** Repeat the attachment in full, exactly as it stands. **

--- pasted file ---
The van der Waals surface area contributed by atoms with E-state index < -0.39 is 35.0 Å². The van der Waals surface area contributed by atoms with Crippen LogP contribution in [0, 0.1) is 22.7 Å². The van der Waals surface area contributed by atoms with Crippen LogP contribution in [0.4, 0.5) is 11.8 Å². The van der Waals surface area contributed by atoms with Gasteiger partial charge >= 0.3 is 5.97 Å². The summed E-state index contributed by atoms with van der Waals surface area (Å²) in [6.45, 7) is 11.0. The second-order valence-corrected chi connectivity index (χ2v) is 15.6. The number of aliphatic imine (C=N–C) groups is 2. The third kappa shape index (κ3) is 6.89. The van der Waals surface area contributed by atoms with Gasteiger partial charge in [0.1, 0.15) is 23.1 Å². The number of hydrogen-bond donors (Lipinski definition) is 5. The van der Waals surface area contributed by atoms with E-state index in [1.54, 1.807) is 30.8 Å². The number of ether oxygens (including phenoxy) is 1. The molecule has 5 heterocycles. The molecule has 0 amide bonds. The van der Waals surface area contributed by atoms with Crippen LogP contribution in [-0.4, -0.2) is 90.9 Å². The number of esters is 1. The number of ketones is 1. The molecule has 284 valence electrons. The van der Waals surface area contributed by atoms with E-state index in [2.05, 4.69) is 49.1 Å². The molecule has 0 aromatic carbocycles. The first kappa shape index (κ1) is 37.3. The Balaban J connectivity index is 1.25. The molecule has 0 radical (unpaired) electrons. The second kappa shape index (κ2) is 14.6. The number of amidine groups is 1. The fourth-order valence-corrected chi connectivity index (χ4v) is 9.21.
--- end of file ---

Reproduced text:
The van der Waals surface area contributed by atoms with E-state index < -0.39 is 35.0 Å². The van der Waals surface area contributed by atoms with Crippen LogP contribution in [0, 0.1) is 22.7 Å². The van der Waals surface area contributed by atoms with Crippen LogP contribution in [0.4, 0.5) is 11.8 Å². The van der Waals surface area contributed by atoms with Gasteiger partial charge >= 0.3 is 5.97 Å². The summed E-state index contributed by atoms with van der Waals surface area (Å²) in [6.45, 7) is 11.0. The second-order valence-corrected chi connectivity index (χ2v) is 15.6. The number of aliphatic imine (C=N–C) groups is 2. The third kappa shape index (κ3) is 6.89. The van der Waals surface area contributed by atoms with Gasteiger partial charge in [0.1, 0.15) is 23.1 Å². The number of hydrogen-bond donors (Lipinski definition) is 5. The van der Waals surface area contributed by atoms with E-state index in [1.54, 1.807) is 30.8 Å². The number of ether oxygens (including phenoxy) is 1. The molecule has 5 heterocycles. The molecule has 0 amide bonds. The van der Waals surface area contributed by atoms with Crippen LogP contribution in [-0.4, -0.2) is 90.9 Å². The number of esters is 1. The number of ketones is 1. The molecule has 284 valence electrons. The van der Waals surface area contributed by atoms with E-state index in [2.05, 4.69) is 49.1 Å². The molecule has 0 aromatic carbocycles. The first kappa shape index (κ1) is 37.3. The Balaban J connectivity index is 1.25. The molecule has 0 radical (unpaired) electrons. The second kappa shape index (κ2) is 14.6. The number of amidine groups is 1. The fourth-order valence-corrected chi connectivity index (χ4v) is 9.21.